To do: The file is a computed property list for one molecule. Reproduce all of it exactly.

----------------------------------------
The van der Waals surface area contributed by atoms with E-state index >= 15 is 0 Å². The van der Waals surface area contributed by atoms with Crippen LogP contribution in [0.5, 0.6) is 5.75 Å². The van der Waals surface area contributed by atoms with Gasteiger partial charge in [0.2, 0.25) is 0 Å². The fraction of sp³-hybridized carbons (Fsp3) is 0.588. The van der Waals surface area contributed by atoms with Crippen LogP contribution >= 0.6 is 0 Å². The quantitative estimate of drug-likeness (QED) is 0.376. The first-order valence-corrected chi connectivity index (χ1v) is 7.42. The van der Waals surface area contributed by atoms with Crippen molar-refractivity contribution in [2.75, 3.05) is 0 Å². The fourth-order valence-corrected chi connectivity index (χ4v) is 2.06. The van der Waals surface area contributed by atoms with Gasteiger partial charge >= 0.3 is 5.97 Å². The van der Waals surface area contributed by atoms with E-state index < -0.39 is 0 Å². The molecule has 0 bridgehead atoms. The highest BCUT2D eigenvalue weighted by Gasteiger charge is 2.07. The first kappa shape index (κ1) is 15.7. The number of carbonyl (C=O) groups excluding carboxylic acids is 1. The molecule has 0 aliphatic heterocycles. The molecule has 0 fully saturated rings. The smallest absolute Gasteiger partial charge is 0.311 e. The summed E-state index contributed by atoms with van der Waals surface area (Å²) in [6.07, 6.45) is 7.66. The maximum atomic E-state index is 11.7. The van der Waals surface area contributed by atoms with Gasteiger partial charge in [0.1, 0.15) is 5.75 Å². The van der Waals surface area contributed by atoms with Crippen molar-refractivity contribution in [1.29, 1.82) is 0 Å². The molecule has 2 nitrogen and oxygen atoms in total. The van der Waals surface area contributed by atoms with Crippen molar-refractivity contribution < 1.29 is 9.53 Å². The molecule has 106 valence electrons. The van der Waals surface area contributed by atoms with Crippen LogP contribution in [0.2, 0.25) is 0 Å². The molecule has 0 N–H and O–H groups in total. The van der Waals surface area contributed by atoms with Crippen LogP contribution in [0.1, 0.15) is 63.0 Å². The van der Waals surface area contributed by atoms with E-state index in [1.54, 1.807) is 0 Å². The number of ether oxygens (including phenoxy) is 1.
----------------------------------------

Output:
The van der Waals surface area contributed by atoms with E-state index >= 15 is 0 Å². The van der Waals surface area contributed by atoms with Crippen LogP contribution in [0.5, 0.6) is 5.75 Å². The van der Waals surface area contributed by atoms with Gasteiger partial charge in [0.2, 0.25) is 0 Å². The fraction of sp³-hybridized carbons (Fsp3) is 0.588. The van der Waals surface area contributed by atoms with Crippen LogP contribution >= 0.6 is 0 Å². The quantitative estimate of drug-likeness (QED) is 0.376. The first-order valence-corrected chi connectivity index (χ1v) is 7.42. The van der Waals surface area contributed by atoms with Crippen molar-refractivity contribution in [2.75, 3.05) is 0 Å². The fourth-order valence-corrected chi connectivity index (χ4v) is 2.06. The van der Waals surface area contributed by atoms with Gasteiger partial charge >= 0.3 is 5.97 Å². The van der Waals surface area contributed by atoms with E-state index < -0.39 is 0 Å². The molecule has 0 bridgehead atoms. The highest BCUT2D eigenvalue weighted by Gasteiger charge is 2.07. The first kappa shape index (κ1) is 15.7. The number of carbonyl (C=O) groups excluding carboxylic acids is 1. The molecule has 0 aliphatic heterocycles. The molecule has 0 fully saturated rings. The smallest absolute Gasteiger partial charge is 0.311 e. The summed E-state index contributed by atoms with van der Waals surface area (Å²) in [6.07, 6.45) is 7.66. The maximum atomic E-state index is 11.7. The van der Waals surface area contributed by atoms with Gasteiger partial charge in [0.1, 0.15) is 5.75 Å². The van der Waals surface area contributed by atoms with Crippen molar-refractivity contribution in [1.29, 1.82) is 0 Å². The molecule has 2 nitrogen and oxygen atoms in total. The van der Waals surface area contributed by atoms with Crippen molar-refractivity contribution < 1.29 is 9.53 Å². The molecule has 106 valence electrons. The van der Waals surface area contributed by atoms with Crippen LogP contribution in [0.2, 0.25) is 0 Å². The molecule has 0 N–H and O–H groups in total. The van der Waals surface area contributed by atoms with Crippen LogP contribution in [0.1, 0.15) is 63.0 Å². The van der Waals surface area contributed by atoms with E-state index in [1.54, 1.807) is 0 Å². The number of ether oxygens (including phenoxy) is 1.